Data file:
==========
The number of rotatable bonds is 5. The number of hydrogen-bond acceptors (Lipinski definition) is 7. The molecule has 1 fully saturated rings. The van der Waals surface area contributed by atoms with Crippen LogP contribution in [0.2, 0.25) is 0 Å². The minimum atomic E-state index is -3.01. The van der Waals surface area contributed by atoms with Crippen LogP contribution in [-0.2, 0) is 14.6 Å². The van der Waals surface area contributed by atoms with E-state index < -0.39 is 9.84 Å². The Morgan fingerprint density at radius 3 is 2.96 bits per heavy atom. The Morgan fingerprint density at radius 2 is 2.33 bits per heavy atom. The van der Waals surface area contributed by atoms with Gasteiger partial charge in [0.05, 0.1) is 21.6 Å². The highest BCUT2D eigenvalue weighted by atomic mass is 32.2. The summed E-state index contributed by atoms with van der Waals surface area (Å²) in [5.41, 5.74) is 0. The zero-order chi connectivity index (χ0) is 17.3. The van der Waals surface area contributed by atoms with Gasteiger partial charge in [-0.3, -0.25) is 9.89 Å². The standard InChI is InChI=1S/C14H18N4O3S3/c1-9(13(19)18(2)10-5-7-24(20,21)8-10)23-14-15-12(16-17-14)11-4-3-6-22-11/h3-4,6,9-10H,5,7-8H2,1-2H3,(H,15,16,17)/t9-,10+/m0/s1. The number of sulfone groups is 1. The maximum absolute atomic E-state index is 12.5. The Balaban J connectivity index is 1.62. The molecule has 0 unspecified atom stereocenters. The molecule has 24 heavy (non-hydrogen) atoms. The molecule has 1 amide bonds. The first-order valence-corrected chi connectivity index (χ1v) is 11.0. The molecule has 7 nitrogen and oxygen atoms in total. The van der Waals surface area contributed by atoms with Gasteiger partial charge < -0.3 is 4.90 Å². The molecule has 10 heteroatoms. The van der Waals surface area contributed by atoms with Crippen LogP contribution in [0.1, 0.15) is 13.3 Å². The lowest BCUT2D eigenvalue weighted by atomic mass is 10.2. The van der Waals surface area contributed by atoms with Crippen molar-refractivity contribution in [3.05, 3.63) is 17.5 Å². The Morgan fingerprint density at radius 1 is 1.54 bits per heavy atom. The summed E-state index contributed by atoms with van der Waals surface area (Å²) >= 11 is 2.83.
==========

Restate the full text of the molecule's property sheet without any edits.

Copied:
The number of rotatable bonds is 5. The number of hydrogen-bond acceptors (Lipinski definition) is 7. The molecule has 1 fully saturated rings. The van der Waals surface area contributed by atoms with Crippen LogP contribution in [0.2, 0.25) is 0 Å². The minimum atomic E-state index is -3.01. The van der Waals surface area contributed by atoms with Crippen LogP contribution in [-0.2, 0) is 14.6 Å². The van der Waals surface area contributed by atoms with E-state index < -0.39 is 9.84 Å². The Morgan fingerprint density at radius 3 is 2.96 bits per heavy atom. The Morgan fingerprint density at radius 2 is 2.33 bits per heavy atom. The van der Waals surface area contributed by atoms with Gasteiger partial charge in [0.05, 0.1) is 21.6 Å². The highest BCUT2D eigenvalue weighted by atomic mass is 32.2. The summed E-state index contributed by atoms with van der Waals surface area (Å²) in [5.41, 5.74) is 0. The zero-order chi connectivity index (χ0) is 17.3. The van der Waals surface area contributed by atoms with Gasteiger partial charge in [-0.3, -0.25) is 9.89 Å². The standard InChI is InChI=1S/C14H18N4O3S3/c1-9(13(19)18(2)10-5-7-24(20,21)8-10)23-14-15-12(16-17-14)11-4-3-6-22-11/h3-4,6,9-10H,5,7-8H2,1-2H3,(H,15,16,17)/t9-,10+/m0/s1. The number of sulfone groups is 1. The maximum absolute atomic E-state index is 12.5. The Balaban J connectivity index is 1.62. The molecule has 0 unspecified atom stereocenters. The molecule has 24 heavy (non-hydrogen) atoms. The molecule has 1 amide bonds. The first-order valence-corrected chi connectivity index (χ1v) is 11.0. The molecule has 7 nitrogen and oxygen atoms in total. The van der Waals surface area contributed by atoms with Gasteiger partial charge < -0.3 is 4.90 Å². The molecule has 10 heteroatoms. The van der Waals surface area contributed by atoms with Crippen LogP contribution in [0.1, 0.15) is 13.3 Å². The lowest BCUT2D eigenvalue weighted by atomic mass is 10.2. The van der Waals surface area contributed by atoms with Crippen molar-refractivity contribution in [3.05, 3.63) is 17.5 Å². The Morgan fingerprint density at radius 1 is 1.54 bits per heavy atom. The summed E-state index contributed by atoms with van der Waals surface area (Å²) >= 11 is 2.83.